The fair work implications of buying and selling a business Part 2
Sale of business with no change of employer
When a business which employs people is sold and purchased there may or may not be a change in the identity of the employer. I do not know whether there are any statistics available, but I would hazard a guess that a significant proportion of such transactions are completed by the purchaser acquiring the vendor’s shares in a company which is the employer. In such cases it is quite common for there to be no change whatsoever in the legal identity of the employer from the employees’ perspective, and other than perhaps a cultural change, the transaction may be completely seamless to those employees, whose employment conditions and accruing and accrued entitlements might not be affected one little bit. The change may at most be of academic interest to those employees. This is how most M & A corporate activity plays out. In these cases there is no change of employer possibly other than on the share register.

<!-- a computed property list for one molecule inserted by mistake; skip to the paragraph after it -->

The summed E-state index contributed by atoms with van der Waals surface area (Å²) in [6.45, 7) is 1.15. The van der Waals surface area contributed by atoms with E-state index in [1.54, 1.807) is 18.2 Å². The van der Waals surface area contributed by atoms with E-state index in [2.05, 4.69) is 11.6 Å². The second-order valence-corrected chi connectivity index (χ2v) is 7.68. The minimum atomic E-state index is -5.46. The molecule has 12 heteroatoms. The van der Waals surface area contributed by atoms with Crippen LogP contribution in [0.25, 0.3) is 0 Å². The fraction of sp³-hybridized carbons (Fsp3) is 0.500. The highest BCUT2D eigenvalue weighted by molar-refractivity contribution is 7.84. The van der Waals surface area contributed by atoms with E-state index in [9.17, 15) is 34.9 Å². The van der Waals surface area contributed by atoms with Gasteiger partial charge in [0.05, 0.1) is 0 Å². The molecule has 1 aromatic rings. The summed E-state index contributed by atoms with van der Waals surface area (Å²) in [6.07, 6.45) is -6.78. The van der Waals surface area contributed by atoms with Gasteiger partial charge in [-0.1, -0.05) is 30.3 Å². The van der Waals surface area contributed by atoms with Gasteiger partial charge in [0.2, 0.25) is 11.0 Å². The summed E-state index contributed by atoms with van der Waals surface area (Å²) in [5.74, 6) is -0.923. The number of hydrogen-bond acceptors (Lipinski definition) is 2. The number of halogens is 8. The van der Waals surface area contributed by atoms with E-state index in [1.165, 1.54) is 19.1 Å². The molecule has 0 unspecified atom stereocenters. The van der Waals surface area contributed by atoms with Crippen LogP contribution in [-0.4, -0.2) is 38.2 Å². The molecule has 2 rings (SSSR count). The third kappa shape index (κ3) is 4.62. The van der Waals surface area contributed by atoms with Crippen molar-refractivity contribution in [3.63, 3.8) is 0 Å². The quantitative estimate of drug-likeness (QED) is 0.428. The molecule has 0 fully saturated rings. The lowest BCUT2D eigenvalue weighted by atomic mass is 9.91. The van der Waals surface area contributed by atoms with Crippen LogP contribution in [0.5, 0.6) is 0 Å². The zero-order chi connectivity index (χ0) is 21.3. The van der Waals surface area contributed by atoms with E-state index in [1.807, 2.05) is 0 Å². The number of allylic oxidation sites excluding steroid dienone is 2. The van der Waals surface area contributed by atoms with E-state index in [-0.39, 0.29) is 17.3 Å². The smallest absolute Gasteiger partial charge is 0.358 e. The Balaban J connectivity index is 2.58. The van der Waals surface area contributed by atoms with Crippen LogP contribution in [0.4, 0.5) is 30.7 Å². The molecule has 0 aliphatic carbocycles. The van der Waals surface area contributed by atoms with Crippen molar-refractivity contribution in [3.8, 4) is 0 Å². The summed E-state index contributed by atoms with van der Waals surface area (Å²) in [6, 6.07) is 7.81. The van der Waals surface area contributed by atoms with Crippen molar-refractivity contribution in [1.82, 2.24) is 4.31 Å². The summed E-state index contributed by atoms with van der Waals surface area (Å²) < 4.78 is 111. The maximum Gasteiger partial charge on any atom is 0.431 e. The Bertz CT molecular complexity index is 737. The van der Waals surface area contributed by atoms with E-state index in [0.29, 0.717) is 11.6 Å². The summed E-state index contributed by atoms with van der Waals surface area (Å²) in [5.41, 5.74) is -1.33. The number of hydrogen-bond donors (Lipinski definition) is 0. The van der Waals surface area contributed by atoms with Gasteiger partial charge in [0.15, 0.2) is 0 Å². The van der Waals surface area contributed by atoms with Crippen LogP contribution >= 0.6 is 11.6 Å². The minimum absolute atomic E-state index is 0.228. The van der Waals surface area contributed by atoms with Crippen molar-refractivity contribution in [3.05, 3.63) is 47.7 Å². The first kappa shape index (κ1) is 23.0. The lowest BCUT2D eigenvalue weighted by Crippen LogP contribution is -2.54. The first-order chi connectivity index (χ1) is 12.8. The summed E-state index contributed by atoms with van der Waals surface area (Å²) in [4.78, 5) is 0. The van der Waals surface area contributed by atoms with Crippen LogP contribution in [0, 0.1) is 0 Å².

In comparison, the identity of the employer may well change if the sale of the business is effected by a transfer of assets and liabilities from one party to another. The vendor may be a company (more strictly a corporation under Australia law) or a sole trader, or a combination of both in a legal partnership. If there is to a legal change in the owner of the business, it follows that the employees will, if their employment survives the transaction have a new employer.
But what effect will that change have on the employees’ rights?
A useful starting point in this context is to identify what rights the employees may have which are capable of being affected by a sale of the business which employs them in circumstances where there is a change of employer.
There are two sources of those rights, namely (a) legislation and (b) the contract of employment, called by lawyers a contract of service to distinguish it from a contract for services which is the term used for the legal relationship between a principal and an independent contractor.
Some of the legislative (or statutory) rights which an employee has which stand to be affected by a transfer of employment when a business is sold include the following
Notice of termination
Accrued annual and personal leave
Long service leave
Remuneration and conditions
Those contractual entitlements which might be affected are any entitlements and conditions which are more generous to the employee than the minimum safety net statutory entitlements provided for by the Fair Work Act, the National Employment Standards and any applicable modern award or enterprise agreement.
To be continued